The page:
Now you could have private conversations with friends, without ever having to leave Instagram.
MILEstone: Instagram Hits 200 Million Monthly Active Users — March 2014
While the first 100 million users took 2.5 years to acquire, the next 100 million joined in on the fun in just 13 months.
By March 2014, Instagram had a bigger user-base than the population of Russia, Mexico or really any country in the world save for a few.
Those 15-second videos really made an impression!
Instagram Expands Video from 15 to 60 Seconds — March 2016
If 15 seconds of video is good, 60 seconds of video must be better, right?!
As of March of 2016, you could start uploading videos to Instagram that were up to 60 seconds in length.
Still not long enough to play the full version of that new song you just wrote, but at least now you can get through the whole refrain!
MILESTONE: Instagram Hits 500 Million Monthly Active Users — June 2016
Instagram Introduces Stories! — August 2016
There’s an old adage in the social media world: when a platform becomes popular, Facebook will aim to own it or clone it.
While they managed to buy Instagram and WhatsApp (as well as a slew of other companies that aren’t quite household names), a couple of the big players eluded them.
They desperately wanted Twitter. But Twitter wouldn’t sell. So in short order, Facebook introduced hashtags, verified accounts, trending content (now defunct) and a bunch of other features that were all “inspired” by Twitter. (Ie: they couldn’t own it, so they went to work trying to clone it.)
But Facebook’s appetite to consume Twitter was nothing compared to the newer kid on the block, Snapchat.
Snapchat, launched in 2011, was immediately popular with the youth, a demographic that Zuck knew he needed to keep satisfied and clicking if he wanted to remain at the head of the social media table.
In 2013, just two-years after launch, he offered $3 billion to buy them out. They refused. Facebook reportedly tried again shortly before Snap went public. He was again rebuffed.
That second attempt happened in 2016. Coincidently, that’s the same year that all the primary platforms in the Facebook universe (that’s Facebook itself, Messenger, WhatsApp and of course Instagram) rolled out Stories.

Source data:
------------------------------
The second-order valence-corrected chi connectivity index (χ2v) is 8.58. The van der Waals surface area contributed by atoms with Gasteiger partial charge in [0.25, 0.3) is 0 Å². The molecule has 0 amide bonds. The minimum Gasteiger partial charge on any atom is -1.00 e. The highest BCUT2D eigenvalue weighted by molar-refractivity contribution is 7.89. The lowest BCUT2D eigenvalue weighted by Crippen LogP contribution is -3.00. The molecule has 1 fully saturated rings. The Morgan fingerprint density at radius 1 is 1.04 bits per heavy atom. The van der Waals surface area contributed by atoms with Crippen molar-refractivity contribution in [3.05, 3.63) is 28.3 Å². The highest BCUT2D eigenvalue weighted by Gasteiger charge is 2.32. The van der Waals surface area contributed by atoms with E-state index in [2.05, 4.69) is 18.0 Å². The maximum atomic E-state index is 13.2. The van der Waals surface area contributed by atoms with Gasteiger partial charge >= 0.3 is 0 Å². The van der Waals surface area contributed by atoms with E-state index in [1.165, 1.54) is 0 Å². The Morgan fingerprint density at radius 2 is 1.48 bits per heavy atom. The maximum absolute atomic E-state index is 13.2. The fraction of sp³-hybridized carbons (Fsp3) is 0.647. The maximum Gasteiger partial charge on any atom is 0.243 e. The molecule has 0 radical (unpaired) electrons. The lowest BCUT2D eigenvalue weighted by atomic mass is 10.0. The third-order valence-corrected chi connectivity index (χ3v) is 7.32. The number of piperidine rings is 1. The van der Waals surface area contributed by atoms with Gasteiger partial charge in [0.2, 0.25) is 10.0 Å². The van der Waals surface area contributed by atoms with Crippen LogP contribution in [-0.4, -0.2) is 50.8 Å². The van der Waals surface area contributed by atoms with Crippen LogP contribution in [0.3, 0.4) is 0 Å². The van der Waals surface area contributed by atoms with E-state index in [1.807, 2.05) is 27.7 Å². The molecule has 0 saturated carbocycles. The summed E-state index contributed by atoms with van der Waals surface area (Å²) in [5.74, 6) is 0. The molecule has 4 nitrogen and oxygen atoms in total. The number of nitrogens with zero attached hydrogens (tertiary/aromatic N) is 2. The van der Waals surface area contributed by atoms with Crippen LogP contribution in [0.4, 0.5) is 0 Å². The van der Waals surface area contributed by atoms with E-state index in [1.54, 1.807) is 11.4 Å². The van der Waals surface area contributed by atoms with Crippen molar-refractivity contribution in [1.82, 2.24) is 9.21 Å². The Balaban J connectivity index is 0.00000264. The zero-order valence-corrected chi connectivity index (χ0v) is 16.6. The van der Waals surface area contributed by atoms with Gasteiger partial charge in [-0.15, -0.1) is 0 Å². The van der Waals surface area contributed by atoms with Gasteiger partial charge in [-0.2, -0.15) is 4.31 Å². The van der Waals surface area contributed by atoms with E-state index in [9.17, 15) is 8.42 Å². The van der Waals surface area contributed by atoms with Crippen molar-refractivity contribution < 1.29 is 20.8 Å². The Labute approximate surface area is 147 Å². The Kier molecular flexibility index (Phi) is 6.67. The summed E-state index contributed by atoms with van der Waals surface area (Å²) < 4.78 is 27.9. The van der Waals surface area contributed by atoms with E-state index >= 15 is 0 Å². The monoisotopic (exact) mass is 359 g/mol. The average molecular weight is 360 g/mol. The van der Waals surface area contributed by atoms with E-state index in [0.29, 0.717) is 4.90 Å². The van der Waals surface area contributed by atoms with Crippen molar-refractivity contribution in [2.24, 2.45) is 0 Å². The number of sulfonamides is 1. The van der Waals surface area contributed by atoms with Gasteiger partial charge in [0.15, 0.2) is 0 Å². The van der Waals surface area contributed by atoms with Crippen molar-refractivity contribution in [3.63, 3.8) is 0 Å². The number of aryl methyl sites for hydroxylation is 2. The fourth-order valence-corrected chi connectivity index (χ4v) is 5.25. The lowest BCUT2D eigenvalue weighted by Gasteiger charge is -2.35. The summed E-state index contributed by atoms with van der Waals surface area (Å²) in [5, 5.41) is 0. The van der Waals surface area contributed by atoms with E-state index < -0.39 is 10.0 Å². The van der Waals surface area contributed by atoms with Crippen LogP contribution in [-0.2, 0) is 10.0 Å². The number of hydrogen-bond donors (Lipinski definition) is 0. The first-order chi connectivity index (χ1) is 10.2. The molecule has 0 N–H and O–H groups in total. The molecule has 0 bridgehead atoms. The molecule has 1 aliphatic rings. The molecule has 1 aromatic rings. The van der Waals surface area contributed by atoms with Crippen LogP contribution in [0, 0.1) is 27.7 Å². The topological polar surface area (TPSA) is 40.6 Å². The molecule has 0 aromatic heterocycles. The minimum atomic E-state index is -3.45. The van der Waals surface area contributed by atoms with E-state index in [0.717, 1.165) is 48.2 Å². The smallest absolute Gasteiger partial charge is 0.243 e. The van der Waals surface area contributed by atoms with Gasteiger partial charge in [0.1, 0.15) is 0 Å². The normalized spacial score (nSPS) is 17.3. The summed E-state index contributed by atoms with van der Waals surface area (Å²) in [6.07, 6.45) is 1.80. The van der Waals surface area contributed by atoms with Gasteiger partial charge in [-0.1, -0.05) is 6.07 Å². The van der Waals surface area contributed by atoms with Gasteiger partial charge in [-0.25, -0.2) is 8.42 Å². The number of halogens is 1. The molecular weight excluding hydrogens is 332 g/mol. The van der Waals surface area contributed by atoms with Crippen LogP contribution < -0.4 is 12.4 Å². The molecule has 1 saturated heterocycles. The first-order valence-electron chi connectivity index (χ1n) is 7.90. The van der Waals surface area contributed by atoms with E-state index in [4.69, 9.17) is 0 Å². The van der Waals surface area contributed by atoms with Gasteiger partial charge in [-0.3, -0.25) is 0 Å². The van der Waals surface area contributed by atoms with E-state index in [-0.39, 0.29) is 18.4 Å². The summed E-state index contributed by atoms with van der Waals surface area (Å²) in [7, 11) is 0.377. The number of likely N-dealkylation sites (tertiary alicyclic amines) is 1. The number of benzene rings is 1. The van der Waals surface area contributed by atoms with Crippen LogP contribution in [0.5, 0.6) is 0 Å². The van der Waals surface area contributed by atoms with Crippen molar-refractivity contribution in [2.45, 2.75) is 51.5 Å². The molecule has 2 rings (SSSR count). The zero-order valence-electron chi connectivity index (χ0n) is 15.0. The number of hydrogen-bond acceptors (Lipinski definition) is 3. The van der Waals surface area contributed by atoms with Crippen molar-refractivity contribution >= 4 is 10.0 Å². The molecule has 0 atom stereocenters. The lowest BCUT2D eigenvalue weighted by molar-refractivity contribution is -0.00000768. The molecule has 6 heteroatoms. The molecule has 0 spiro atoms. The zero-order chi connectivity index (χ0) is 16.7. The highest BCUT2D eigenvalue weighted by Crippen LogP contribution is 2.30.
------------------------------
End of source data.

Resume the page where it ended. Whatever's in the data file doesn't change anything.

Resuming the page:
Stories are ephemeral content (they disappear after 24 hours) that are intended to be less perfectly quaffed, more fun and allow a user to post as often as they want throughout the day without worrying about bothering the almighty algorithm.
While Snapchat is still doing its thing, there’s no doubt that the rollout of Stories slowed their growth considerably.
Milestone: Instagram Stories Hits 100 Million Daily Active Users — October 2016
Instagram Stories Launches Boomerang — November 2016
At first, Instagram Stories only allowed users to share pictures or short videos taken in real time. Then they expand that to allow you to share pictures and videos you had shot within the last 24 hours. That limitation quickly went away as well, as Instagram enabled the ability for users to share anything on their phone roll (well any photo or any video up to 15 seconds in length).
But Stories also quickly started rolling out fun filters and camera tricks (very similar to Snapchat, who had been providing such offerings for quite some time).
One early and popular such feature was Boomerang — which enables a user to take a short video which is then popped it back and forth, like a boomerang.
While they aren’t as popular today as they were when they first rolled out, you would have a hard time spending 10 or 15 minutes scrolling through IG Stories without coming across at least a couple such clips.
Instagram Enables Albums — February 2017
From 2010 until early 2017, you could only share one piece of content to your Instagram timeline at a time.
That changed in February 2017 when Instagram rolled out Albums. Albums made it possible to share up to ten pieces of content at once. (You can mix and match photos and videos in a single album.)
This made it easier to share bigger stories to the timeline without having to pump out a bunch of separate and disjointed posts.
Milestone: Instagram Stories Hits 200 Million Daily Active Users — April 2017
Milestone: Instagram Hits 800 Million Monthly Active Users — September 2017
Instagram Gets Engaging With Their First Interactive Sticker — October 2017
Instagram has rolled out loads of fun features to Stories over the years, but it was in October 2017 that they rolled out their first interactive stickers with the introduction of the poll sticker.
You could use it to have people weigh in on a simple multiple choice question of your liking (simple because you were — and are — limited to only two answer choices). Once a user votes, they can see the breakdown of how everyone else has voted.
Like with all Stories, those containing polls still disappear after 24 hours. But it was the first of many stickers that Instagram Stories would offer intended to help bring your audience into the conversation.
Instagram Lets Us Keep Our Stories With Highlights — December 2017
It didn’t take long for Instagram to realize that people were putting a lot of time and effort into their Stories, and that while some should just go ahead and disappear after 24 hours, it would be nice if users could keep some of them around.
And with that was born Highlights. (I’ve always thought this feature would have been called Albums, if Instagram hadn’t already used that name on a product less deserving of it).
Highlights are very important — first of all, they let you keep select Stories public indefinitely.